Our theme of Blog Talk, we played with a bit of shtick as a knock off of NPR’s show Car Talk:


And my brothers played it up well, mostly staying in character. While it looked like we were having fun, there is something important about the “liveness” of an event like that, what Jim sometimes called “eventness” that you lose when your online course is based on prepared videos. It does not truly replace the live nature of an engaged class discussion, you do not have all of the body language clues, but you can create some of that energy through a tool like Google Hangouts and a twitter back channel.

We come back on September 12 at 2pm Pacific, and will talk more about blogging, domains, and if anyone want to drive their blog in the garage, we will give it the 10 point inspection (free!).

As included in the end of the show, we give staff credits (again, imitation=highest form of flattery, ok NPR?)

  • Graphic Critic- Phyllis Steen
  • Personality Coach – Luke Warm
  • Printing – Dot Matrix
  • Strategic Planning – Kaye Sera
  • Howard’s Wardrobe – Lotty Rheinstone
  • Code Genius – Gene Hackman
  • Translation Services – Somtin Wong

And do not forget- don’t blog like my brother!

See youse next week,


A Trip Through Sametown

I made this video today while driving through Monstrose CO using the new Hyperlapse app (music added in Youtube)- it is a sped up and somewhat smooth, frenetic trip through that kind of traffic light choked franchise encased commercial strip that exist not only across the US, but elsewhere in the world. This is Main Street.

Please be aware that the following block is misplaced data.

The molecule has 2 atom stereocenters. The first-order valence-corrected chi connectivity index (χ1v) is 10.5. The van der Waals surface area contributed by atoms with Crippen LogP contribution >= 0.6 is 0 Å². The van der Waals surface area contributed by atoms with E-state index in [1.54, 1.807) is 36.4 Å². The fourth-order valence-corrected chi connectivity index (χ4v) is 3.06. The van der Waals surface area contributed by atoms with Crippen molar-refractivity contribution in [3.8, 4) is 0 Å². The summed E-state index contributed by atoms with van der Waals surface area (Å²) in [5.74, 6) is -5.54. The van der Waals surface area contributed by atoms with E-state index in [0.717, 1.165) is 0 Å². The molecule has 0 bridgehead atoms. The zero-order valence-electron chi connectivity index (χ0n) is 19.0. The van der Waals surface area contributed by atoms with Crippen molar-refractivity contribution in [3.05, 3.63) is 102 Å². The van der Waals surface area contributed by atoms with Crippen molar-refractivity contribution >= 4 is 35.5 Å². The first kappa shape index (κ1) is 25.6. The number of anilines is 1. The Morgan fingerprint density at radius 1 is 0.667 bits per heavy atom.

In old magazine ads, they had example addresses like “Anytown, USA”- but this modern version I think of more as “Sametown”. Arbys. Speedy Muffler. Safeway. Walmart. Walgreens. WalAll. McDs. WenDs. Johhny Ds. ThriftDs. Shoe’s Plus. Appliances Plus. Batteries Plus. Cost Plus. Plus Plus.

Even with local stores (my favorite so far is “Bubba’s Taxes” in Farmington, NM- wouldn’t you like a guy -heck or gal– named Bubba going up against the IRS for you?), the sheer monotony of these places, the numbing crawl from red light to red light, is mind boggling- is this really what we, as a culture, have chosen? Did we vote for this?

The video is rather amazing considering I just held the iphone wedged against the side of the steering wheel for about 4 minutes, until my hand got sore. I like that it saved to my library, because I want more than 15 seconds instagram will give me.

It’s a rather stunning, and simple app.

The Genius of Being a “Marketing Specialist”

creative commons licensed ( BY-NC ) flickr photo shared by publicenergy

They will let anyone on the internet.

From the idiot email box today, here we go again… the tell tale subject line “I would like to collaborate with your site” — here is how you collaborate on someone else’s blog:

  • You leave a human, genuine constructive comment.